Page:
structure, [P2NiW17O61(H2O)]8 ; and c) the trivacant Keggin-derived
sandwich structure, [P2Zn4(H2O)2W18O68]10 .
a clear end point at a molar ratio of 1:1 for all compounds,
which permitted a direct measurement of the interaction
stoichiometry. Nonlinear least-squares fits of the data yielded
apparent binding constants (Kapp) of 3.0, 5.0, and 5.7 106 m 1
for the Keggin-, the Wells-Dawson-, and the sandwich-type
POMs, respectively.
A number of heparin analogues that bind bFGF have
various effects on the thermal stability of bFGF. Heparin and
sucrose octasulfate, for example, enhance the stability of
bFGF to thermal denaturation.[15] Conversely, sulfonated
distamycin A derivatives destabilize the protein.[6] To determine the effect of POMs on the thermal stability of bFGF, we
used temperature-dependent circular dichroism (CD) at
various wavelengths to investigate the melting of the complex. Under the ionic-strength conditions described herein,
bFGF alone has a thermal melting temperature (Tm) of 59 8C.
Figure 2 shows that upon addition of POM at a molar ratio of
1:1, bFGF was stabilized by 9, 12, and 20 8C for the Keggin,
Wells–Dawson and sandwich structures, respectively. The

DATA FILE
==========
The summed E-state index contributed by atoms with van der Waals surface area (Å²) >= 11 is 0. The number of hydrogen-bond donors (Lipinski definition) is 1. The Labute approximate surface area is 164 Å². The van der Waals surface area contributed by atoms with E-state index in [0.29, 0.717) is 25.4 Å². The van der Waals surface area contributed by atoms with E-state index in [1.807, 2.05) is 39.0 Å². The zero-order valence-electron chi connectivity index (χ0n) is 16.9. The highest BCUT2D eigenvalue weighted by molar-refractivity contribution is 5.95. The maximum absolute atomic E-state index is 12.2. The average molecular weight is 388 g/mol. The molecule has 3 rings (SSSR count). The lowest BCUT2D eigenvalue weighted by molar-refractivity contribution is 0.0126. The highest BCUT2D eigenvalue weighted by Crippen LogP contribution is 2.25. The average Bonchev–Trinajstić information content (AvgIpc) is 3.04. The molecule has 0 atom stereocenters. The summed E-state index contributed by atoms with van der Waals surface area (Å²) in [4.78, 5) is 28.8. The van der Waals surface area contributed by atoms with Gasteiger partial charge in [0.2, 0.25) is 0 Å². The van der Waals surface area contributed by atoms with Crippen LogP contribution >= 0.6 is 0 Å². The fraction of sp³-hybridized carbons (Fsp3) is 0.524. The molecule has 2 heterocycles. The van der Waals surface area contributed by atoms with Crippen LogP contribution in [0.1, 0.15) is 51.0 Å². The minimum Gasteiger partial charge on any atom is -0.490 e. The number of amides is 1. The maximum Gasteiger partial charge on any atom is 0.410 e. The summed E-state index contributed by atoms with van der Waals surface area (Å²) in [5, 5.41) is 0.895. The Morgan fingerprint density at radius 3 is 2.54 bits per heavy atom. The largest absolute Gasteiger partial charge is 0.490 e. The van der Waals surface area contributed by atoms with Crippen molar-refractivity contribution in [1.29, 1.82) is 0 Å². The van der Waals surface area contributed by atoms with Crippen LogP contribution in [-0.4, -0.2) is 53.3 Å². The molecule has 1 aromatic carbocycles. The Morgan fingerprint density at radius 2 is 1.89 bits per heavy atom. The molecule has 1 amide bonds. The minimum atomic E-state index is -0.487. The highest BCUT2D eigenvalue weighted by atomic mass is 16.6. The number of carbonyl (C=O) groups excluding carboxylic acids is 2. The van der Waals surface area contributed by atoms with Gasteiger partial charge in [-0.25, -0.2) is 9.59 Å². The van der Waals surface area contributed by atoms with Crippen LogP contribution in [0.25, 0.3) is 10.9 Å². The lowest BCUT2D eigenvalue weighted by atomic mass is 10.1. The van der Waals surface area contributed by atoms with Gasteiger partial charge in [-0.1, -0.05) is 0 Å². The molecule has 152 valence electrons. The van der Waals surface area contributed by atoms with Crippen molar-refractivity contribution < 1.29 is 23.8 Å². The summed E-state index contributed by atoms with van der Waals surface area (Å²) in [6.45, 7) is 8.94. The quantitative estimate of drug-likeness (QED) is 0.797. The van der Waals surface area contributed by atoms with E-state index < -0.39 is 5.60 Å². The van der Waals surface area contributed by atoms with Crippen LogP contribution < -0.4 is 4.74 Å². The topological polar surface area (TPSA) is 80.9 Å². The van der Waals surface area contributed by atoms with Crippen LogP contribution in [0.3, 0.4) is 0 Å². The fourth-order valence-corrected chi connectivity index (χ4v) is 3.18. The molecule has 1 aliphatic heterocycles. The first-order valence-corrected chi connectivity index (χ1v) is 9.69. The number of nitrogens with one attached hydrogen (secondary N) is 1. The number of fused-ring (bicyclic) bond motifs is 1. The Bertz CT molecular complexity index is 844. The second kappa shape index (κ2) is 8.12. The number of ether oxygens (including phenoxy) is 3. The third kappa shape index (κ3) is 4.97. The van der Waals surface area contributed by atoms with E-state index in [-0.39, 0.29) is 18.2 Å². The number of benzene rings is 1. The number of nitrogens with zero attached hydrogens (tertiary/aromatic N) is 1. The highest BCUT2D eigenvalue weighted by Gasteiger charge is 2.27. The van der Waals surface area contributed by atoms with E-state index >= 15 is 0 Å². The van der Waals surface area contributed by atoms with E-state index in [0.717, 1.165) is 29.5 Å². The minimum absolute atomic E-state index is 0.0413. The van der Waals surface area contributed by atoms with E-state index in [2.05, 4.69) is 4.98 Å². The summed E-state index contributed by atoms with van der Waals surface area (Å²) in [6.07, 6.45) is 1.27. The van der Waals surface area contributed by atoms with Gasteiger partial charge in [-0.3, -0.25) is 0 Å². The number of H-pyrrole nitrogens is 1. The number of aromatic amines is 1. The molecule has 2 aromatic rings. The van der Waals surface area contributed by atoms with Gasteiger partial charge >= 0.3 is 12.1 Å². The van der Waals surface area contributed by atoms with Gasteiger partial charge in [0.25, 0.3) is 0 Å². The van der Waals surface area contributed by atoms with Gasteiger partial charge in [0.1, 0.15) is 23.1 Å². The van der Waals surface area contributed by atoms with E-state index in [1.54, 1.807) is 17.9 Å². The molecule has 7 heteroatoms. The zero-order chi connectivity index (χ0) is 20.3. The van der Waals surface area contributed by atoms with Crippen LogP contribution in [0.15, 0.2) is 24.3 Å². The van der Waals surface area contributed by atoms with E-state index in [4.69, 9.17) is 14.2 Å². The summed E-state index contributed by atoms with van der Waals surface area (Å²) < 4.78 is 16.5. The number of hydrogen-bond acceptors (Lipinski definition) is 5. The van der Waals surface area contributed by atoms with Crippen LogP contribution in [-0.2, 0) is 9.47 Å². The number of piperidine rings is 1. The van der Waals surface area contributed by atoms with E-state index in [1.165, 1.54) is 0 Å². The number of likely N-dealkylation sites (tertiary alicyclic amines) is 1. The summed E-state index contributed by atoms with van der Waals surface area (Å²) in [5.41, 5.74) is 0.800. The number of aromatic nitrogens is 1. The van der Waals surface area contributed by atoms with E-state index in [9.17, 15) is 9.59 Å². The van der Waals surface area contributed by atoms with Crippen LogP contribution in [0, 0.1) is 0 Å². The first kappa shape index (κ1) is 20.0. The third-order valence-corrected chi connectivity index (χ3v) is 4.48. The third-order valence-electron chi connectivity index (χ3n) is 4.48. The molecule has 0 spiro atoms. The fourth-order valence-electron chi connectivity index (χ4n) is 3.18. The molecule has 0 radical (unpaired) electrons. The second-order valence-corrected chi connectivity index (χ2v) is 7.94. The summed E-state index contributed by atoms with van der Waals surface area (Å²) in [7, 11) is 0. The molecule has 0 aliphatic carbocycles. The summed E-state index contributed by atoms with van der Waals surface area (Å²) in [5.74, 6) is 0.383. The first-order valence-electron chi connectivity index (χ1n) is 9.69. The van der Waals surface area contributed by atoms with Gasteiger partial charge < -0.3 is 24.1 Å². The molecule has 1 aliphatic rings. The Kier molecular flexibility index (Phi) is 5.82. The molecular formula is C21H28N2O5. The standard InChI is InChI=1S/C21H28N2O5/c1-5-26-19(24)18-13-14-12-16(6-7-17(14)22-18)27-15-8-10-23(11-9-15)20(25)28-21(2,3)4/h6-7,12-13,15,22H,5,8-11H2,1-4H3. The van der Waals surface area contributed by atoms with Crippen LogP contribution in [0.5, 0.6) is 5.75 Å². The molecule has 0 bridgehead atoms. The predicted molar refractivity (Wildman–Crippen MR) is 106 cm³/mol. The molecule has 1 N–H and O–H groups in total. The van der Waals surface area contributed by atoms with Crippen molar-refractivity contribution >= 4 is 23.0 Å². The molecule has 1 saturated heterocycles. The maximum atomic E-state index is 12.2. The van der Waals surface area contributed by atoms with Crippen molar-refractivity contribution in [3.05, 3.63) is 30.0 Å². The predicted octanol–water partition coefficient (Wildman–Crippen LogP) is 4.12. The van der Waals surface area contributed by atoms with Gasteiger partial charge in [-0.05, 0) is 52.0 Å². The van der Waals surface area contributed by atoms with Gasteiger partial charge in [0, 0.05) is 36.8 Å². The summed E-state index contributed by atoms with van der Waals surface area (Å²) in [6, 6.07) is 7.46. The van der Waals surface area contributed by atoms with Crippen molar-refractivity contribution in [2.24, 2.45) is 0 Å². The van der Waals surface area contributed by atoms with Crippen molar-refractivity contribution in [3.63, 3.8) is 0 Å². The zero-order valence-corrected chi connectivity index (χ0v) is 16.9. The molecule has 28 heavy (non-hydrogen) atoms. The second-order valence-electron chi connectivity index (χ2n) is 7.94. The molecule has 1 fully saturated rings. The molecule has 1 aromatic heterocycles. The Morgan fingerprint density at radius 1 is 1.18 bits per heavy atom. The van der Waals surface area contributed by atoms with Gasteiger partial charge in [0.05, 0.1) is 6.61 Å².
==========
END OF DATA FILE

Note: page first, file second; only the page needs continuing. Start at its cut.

results of the CD experiments demonstrate that the conformation of bFGF underwent a dramatic change in the
presence of POMs which manifests mainly in a decrease in the
band intensity at 204 nm (Figure 3). In comparison, Wells–
Figure 2. CD melting profiles of bFGF in the absence (c) and presence of Keggin (*), Wells–Dawson (^), and Keggin-derived sandwich
(+) compounds; POM/protein ratio = 1:1, and [bFGF] = 5 mm; solution
conditions: NaCl (150 mm), PBS buffer (20 mm, pH 7.4); spectra were
measured at l = 203 or 229 nm and the temperature was raised in
increments of 1 8C min 1 from 20 to 90 8C.
2005 Wiley-VCH Verlag GmbH & Co. KGaA, Weinheim
Figure 3. CD spectra of bFGF acquired at 20 8C in the absence (*) and
presence of Keggin (*), Wells–Dawson (~), and Keggin-derived sandwich (+) compounds. All experimental conditions and concentrations
were the same as those described for Figure 2. The spectra were
recorded as an average of three scans from 195 to 260 nm.
Dawson and sandwich-type POMs exerted a much more
significant effect on bFGF with an approximate twofold loss
in the CD signal and a marked red-shift of the minimum band.
The direct interaction of POMs with bFGF was confirmed by
their ability to protect bFGF from trypsin digestion; all
compounds protected bFGF from protelytic cleavage. Figure 4 a shows a digestion experiment with bFGF in the
absence and presence of Keggin-type POMs. This protective